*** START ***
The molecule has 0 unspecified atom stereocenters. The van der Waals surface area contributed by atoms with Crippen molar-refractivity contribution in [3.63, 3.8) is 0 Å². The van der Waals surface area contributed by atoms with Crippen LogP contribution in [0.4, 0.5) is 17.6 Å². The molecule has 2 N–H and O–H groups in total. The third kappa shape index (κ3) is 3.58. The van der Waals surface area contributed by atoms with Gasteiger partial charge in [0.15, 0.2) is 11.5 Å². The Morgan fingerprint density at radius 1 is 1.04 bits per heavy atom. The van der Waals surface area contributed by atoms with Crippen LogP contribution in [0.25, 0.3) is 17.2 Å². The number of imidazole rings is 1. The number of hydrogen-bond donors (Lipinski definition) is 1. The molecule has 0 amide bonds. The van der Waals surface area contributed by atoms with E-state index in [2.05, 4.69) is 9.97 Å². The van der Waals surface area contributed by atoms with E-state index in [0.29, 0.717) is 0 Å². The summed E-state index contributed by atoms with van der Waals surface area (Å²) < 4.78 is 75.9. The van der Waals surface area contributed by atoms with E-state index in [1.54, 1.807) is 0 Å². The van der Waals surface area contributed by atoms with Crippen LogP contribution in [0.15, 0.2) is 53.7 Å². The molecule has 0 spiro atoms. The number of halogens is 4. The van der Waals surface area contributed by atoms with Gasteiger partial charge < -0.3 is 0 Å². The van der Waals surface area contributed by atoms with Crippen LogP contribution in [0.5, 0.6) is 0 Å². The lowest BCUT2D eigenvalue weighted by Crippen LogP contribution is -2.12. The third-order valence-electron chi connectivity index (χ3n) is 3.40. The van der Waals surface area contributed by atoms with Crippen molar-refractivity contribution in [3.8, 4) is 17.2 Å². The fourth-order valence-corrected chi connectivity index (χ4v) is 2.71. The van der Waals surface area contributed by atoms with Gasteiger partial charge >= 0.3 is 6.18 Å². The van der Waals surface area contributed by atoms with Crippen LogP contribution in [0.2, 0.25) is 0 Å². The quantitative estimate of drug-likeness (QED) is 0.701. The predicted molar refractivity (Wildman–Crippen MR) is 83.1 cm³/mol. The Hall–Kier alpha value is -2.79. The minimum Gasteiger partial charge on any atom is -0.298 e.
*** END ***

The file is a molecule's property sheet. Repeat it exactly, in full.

The molecule has 0 unspecified atom stereocenters. The van der Waals surface area contributed by atoms with Crippen molar-refractivity contribution in [3.63, 3.8) is 0 Å². The van der Waals surface area contributed by atoms with Crippen LogP contribution in [0.4, 0.5) is 17.6 Å². The molecule has 2 N–H and O–H groups in total. The third kappa shape index (κ3) is 3.58. The van der Waals surface area contributed by atoms with Gasteiger partial charge in [0.15, 0.2) is 11.5 Å². The Morgan fingerprint density at radius 1 is 1.04 bits per heavy atom. The van der Waals surface area contributed by atoms with Crippen LogP contribution in [0.25, 0.3) is 17.2 Å². The number of imidazole rings is 1. The number of hydrogen-bond donors (Lipinski definition) is 1. The molecule has 0 amide bonds. The van der Waals surface area contributed by atoms with E-state index in [2.05, 4.69) is 9.97 Å². The van der Waals surface area contributed by atoms with E-state index in [0.29, 0.717) is 0 Å². The summed E-state index contributed by atoms with van der Waals surface area (Å²) < 4.78 is 75.9. The van der Waals surface area contributed by atoms with E-state index in [1.54, 1.807) is 0 Å². The van der Waals surface area contributed by atoms with Crippen LogP contribution in [0.15, 0.2) is 53.7 Å². The molecule has 0 spiro atoms. The number of halogens is 4. The van der Waals surface area contributed by atoms with Gasteiger partial charge < -0.3 is 0 Å². The van der Waals surface area contributed by atoms with Crippen LogP contribution in [0.5, 0.6) is 0 Å². The lowest BCUT2D eigenvalue weighted by Crippen LogP contribution is -2.12. The third-order valence-electron chi connectivity index (χ3n) is 3.40. The van der Waals surface area contributed by atoms with Crippen molar-refractivity contribution in [3.8, 4) is 17.2 Å². The fourth-order valence-corrected chi connectivity index (χ4v) is 2.71. The van der Waals surface area contributed by atoms with Gasteiger partial charge >= 0.3 is 6.18 Å². The van der Waals surface area contributed by atoms with Crippen LogP contribution in [0.2, 0.25) is 0 Å². The quantitative estimate of drug-likeness (QED) is 0.701. The predicted molar refractivity (Wildman–Crippen MR) is 83.1 cm³/mol. The Hall–Kier alpha value is -2.79. The minimum Gasteiger partial charge on any atom is -0.298 e.